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Hachimo

Need help unerstanding term”Lake Flipped”

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So after 5years or so of bein around i got a good idea of riggin,setting a spread, and what to use and when to use.  
   Now its time to learn more of the lake and Temp.  So my understanding of the lake flipping is a heavy blow pushes warm water  off shore and down therefore  movin the cold water out. Am I somewhat right?

 

out of mexico Yesterday i couldnt get colder then 60degree water above 140ft. Wanted to get offshore further but with The storm brewing didnt want to venture to far in case it got real bad.  When lake is like this Do the fish scatter out deep?   And today is another west blast with small craft advisory.  Any thoughts on what that’s gonna do for fishing this weekend? Push fish out even deeper? I really hope I dont have to go out 20miles Saturday to get a bite. Lol.  Any thoughts or imput would be greatly appreciated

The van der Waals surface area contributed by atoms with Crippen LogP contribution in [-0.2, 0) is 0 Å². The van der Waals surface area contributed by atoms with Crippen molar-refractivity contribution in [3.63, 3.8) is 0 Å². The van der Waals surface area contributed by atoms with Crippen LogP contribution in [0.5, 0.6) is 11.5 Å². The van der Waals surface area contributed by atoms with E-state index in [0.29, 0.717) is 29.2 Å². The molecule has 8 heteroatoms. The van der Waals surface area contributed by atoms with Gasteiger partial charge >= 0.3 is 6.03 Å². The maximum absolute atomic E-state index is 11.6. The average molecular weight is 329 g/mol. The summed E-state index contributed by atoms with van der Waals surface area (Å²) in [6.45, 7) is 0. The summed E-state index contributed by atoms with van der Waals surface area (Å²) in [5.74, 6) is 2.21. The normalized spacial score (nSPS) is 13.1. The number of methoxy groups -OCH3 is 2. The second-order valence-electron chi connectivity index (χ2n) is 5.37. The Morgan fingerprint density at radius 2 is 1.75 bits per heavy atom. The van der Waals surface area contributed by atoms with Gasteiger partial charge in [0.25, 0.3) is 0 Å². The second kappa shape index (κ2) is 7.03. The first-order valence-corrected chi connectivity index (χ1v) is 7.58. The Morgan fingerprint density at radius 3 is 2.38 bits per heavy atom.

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This can be a long answer but lets see if I can simplify it.

 

A "Flip" that you are asking about is when the lake has been stable with a thermocline and then we get a Hard south wind.  That rushes the cold water in and replaces the warm top with the cold.  We call this "ice out" or a flip.  What you are describing at least to me and the way I have learned it is the west wind simply fills the bay with warm water and you need to get offshore to find the correction.  In some cases typically later in August the fish wont leave once they are "Staging" they just get finicky and wont bite much.  The Bay is a different animal when it comes to Warm water.  West wind probably effects the bay more then any other place on the lake.  You need an East or a South wind to make the correction to the bay and bring the cold water back in.  The trick in the bay is to run deep and keep stopping and checking with your probe until you find the temp you are looking for unless you are marking them.  In that case the temp wont matter if they are hungry.

 

I hope this helps.